“They decided our fate in microsecond: extermination.”
— Kyle Reese, The Terminator
“Nex Machina” is Latin for “death machine”, a title that seems fitting of the game’s lone hero: setting to work with gun and sword, scything metal and scalding earth. Taken as two words however, “death” and “machine”, another meaning is decoded. Written into Nex Machina’s architecture is a vine of transhumanism, a wrist-thick cable of convergence and transformation. It’s redolent of a line in Graham Greene’s short story, The Destructors: “Destruction after all is a form of creation.”
Technology that meshes with humanity in tangible ways
If cyberpunk can be defined as ‘high-tech, low-life’, then Nex Machina’s “cablepunk” is the reverse: ‘high-life, low-tech’. The game’s director Harry Krueger describes the style as springing from a desire for warmth: “In a lot of science fiction movies or games you see clean curves, clean energy… although that works it feels a bit sterile to me […] Cablepunk is basically retro-Cyberpunk. It shares a lot of similarities, but it’s very retro in its aesthetic […] it relies on more primitive parts: you see a lot of cables, a lot of panels with blinking lights…” But it’s a style as inviting as it is insidious. Wires grow like weeds.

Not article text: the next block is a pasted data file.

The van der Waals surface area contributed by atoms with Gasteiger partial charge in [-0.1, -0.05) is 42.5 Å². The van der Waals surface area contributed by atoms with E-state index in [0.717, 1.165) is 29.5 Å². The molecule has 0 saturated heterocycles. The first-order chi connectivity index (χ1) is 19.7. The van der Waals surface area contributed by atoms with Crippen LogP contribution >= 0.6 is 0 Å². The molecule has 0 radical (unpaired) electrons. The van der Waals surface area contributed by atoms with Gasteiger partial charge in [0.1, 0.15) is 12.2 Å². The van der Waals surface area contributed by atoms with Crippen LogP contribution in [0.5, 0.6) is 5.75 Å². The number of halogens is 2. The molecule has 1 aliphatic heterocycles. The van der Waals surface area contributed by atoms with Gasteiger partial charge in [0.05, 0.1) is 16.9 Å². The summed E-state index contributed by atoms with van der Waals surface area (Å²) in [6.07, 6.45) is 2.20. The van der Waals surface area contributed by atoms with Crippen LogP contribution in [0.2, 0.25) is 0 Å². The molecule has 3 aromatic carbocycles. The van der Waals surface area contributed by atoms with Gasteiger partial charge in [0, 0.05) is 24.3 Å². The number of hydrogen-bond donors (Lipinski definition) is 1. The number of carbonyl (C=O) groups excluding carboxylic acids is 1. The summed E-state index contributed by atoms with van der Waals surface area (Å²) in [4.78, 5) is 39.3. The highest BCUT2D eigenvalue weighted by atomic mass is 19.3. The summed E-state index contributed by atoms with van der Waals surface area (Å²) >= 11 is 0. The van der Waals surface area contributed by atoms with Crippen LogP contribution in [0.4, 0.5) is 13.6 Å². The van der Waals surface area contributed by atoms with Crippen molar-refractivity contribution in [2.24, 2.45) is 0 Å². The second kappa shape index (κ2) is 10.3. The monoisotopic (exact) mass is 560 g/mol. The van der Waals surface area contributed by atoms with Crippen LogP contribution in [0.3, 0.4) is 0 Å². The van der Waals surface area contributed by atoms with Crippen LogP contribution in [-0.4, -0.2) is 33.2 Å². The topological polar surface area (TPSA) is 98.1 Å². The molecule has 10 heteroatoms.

Maciek Strychalski of SMAC Games, director of Tokyo 42, previously spoke to me on the inherent attraction of this kind of style: “I don’t really know why all the cables, LED lights, and bionics are so beautiful, but I’ve always been drawn to them. Maybe it makes me feel like a part of a future which isn’t totally Apple-ified, clinical and devoid of expression, that there’s going to still be mess and mistakes.” The mess and mistakes signal a liminal humanity in the traditionally hard aesthetic: phenolic circuit boards running hot, smells like burnt dust and faint ozone licking at the sterile edges. It suggests technology that meshes with humanity in tangible ways, recalling the look of Alien: beige consoles impressed with surface scratches, greasy green-on-black DOS interfaces, 8-track dials and switches smudged with fingerprints.
Wires grow like weeds
The visibility and tangibility of the scaffolding around this technology—the wires, the lights, the exposed inner-workings—make it seem a natural extension of us, of our bodies. It’s redolent of developer Housemarque’s beating heart, the arcade cabinet. What a fusion of man and machine: our hands clasped around metal levers, gripping sweaty orbs, our fingers resting on concave buttons as if plugged into sockets.
In David Thomson’s book, The Alien Quartet, H.R. Giger describes his approach to creating what he called ‘biomechanics’: “I tried to build it up with organic-looking parts—tubes, pipes, bones: a kind of Art Nouveau. Everything I designed in the film used the idea of bones. I made the model of the alien landscape with real bones and put it together with Plasticene, pipes and little pieces of motors. I mixed up technical and organic things.” In Alien, the yonic corridors of Giger’s derelict ship are offset by the claustrophobic, metal walkways of the Nostromo. Nests of organic webbing transform mechanical structures into viscous hives. Hulking starships are metamorphosed into oily-black cathedrals of ingress and subsuming sexual fear. The creature itself is a bio-mechanical mesh of the two styles, blending into pipework and slithering through vent shafts and nest warrens.
Destruction causes a ripple, like the disturbed surface of a fishpond